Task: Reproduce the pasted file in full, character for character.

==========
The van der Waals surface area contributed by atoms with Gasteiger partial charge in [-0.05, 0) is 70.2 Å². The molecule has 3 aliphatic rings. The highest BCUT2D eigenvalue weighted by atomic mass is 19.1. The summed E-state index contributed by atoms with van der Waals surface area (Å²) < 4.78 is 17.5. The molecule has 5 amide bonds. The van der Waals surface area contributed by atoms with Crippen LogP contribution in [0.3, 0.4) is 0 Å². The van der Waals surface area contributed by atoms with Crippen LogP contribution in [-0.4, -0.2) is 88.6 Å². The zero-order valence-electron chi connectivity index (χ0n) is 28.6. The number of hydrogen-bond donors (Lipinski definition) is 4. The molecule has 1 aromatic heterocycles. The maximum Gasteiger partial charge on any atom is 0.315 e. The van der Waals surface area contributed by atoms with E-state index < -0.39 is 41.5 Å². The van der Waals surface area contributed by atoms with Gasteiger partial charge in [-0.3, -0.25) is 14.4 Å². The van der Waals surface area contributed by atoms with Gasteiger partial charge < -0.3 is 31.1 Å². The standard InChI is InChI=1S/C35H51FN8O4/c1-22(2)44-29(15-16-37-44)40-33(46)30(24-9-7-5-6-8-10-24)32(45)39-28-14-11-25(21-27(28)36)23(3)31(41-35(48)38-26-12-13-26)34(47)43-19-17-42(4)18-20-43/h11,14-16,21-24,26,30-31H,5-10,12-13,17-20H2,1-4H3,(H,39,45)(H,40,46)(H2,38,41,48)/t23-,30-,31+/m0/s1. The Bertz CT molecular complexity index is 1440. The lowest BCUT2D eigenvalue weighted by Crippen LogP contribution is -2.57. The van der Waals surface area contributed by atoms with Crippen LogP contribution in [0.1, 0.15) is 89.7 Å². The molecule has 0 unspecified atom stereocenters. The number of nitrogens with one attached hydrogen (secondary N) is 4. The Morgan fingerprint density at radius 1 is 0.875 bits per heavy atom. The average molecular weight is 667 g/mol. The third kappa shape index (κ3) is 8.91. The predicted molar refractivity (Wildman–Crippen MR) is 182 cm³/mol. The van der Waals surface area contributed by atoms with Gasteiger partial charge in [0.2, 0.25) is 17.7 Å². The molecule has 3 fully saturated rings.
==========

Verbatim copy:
The van der Waals surface area contributed by atoms with Gasteiger partial charge in [-0.05, 0) is 70.2 Å². The molecule has 3 aliphatic rings. The highest BCUT2D eigenvalue weighted by atomic mass is 19.1. The summed E-state index contributed by atoms with van der Waals surface area (Å²) < 4.78 is 17.5. The molecule has 5 amide bonds. The van der Waals surface area contributed by atoms with Crippen LogP contribution in [0.3, 0.4) is 0 Å². The van der Waals surface area contributed by atoms with Crippen LogP contribution in [-0.4, -0.2) is 88.6 Å². The zero-order valence-electron chi connectivity index (χ0n) is 28.6. The number of hydrogen-bond donors (Lipinski definition) is 4. The molecule has 1 aromatic heterocycles. The maximum Gasteiger partial charge on any atom is 0.315 e. The van der Waals surface area contributed by atoms with E-state index < -0.39 is 41.5 Å². The van der Waals surface area contributed by atoms with Gasteiger partial charge in [-0.3, -0.25) is 14.4 Å². The van der Waals surface area contributed by atoms with Gasteiger partial charge < -0.3 is 31.1 Å². The standard InChI is InChI=1S/C35H51FN8O4/c1-22(2)44-29(15-16-37-44)40-33(46)30(24-9-7-5-6-8-10-24)32(45)39-28-14-11-25(21-27(28)36)23(3)31(41-35(48)38-26-12-13-26)34(47)43-19-17-42(4)18-20-43/h11,14-16,21-24,26,30-31H,5-10,12-13,17-20H2,1-4H3,(H,39,45)(H,40,46)(H2,38,41,48)/t23-,30-,31+/m0/s1. The Bertz CT molecular complexity index is 1440. The lowest BCUT2D eigenvalue weighted by Crippen LogP contribution is -2.57. The van der Waals surface area contributed by atoms with Crippen LogP contribution in [0.1, 0.15) is 89.7 Å². The molecule has 0 unspecified atom stereocenters. The number of nitrogens with one attached hydrogen (secondary N) is 4. The Morgan fingerprint density at radius 1 is 0.875 bits per heavy atom. The average molecular weight is 667 g/mol. The third kappa shape index (κ3) is 8.91. The predicted molar refractivity (Wildman–Crippen MR) is 182 cm³/mol. The van der Waals surface area contributed by atoms with Gasteiger partial charge in [0.2, 0.25) is 17.7 Å². The molecule has 3 fully saturated rings.